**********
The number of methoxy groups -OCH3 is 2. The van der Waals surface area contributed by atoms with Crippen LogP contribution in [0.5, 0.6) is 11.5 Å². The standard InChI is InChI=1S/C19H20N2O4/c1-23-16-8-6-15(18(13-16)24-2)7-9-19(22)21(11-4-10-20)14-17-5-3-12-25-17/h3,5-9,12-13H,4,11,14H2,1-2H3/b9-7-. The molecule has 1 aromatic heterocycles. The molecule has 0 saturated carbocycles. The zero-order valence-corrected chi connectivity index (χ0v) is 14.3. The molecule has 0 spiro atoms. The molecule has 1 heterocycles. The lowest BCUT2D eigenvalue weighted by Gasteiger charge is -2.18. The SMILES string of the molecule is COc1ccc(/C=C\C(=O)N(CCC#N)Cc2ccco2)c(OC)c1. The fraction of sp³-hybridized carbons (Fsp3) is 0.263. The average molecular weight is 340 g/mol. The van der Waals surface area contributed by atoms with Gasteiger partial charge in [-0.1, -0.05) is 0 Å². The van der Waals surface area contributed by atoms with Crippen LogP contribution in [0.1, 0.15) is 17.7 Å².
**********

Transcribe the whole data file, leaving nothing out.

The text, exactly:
The number of methoxy groups -OCH3 is 2. The van der Waals surface area contributed by atoms with Crippen LogP contribution in [0.5, 0.6) is 11.5 Å². The standard InChI is InChI=1S/C19H20N2O4/c1-23-16-8-6-15(18(13-16)24-2)7-9-19(22)21(11-4-10-20)14-17-5-3-12-25-17/h3,5-9,12-13H,4,11,14H2,1-2H3/b9-7-. The molecule has 1 aromatic heterocycles. The molecule has 0 saturated carbocycles. The zero-order valence-corrected chi connectivity index (χ0v) is 14.3. The molecule has 0 spiro atoms. The molecule has 1 heterocycles. The lowest BCUT2D eigenvalue weighted by Gasteiger charge is -2.18. The SMILES string of the molecule is COc1ccc(/C=C\C(=O)N(CCC#N)Cc2ccco2)c(OC)c1. The fraction of sp³-hybridized carbons (Fsp3) is 0.263. The average molecular weight is 340 g/mol. The van der Waals surface area contributed by atoms with Gasteiger partial charge in [-0.1, -0.05) is 0 Å². The van der Waals surface area contributed by atoms with Crippen LogP contribution in [0.1, 0.15) is 17.7 Å².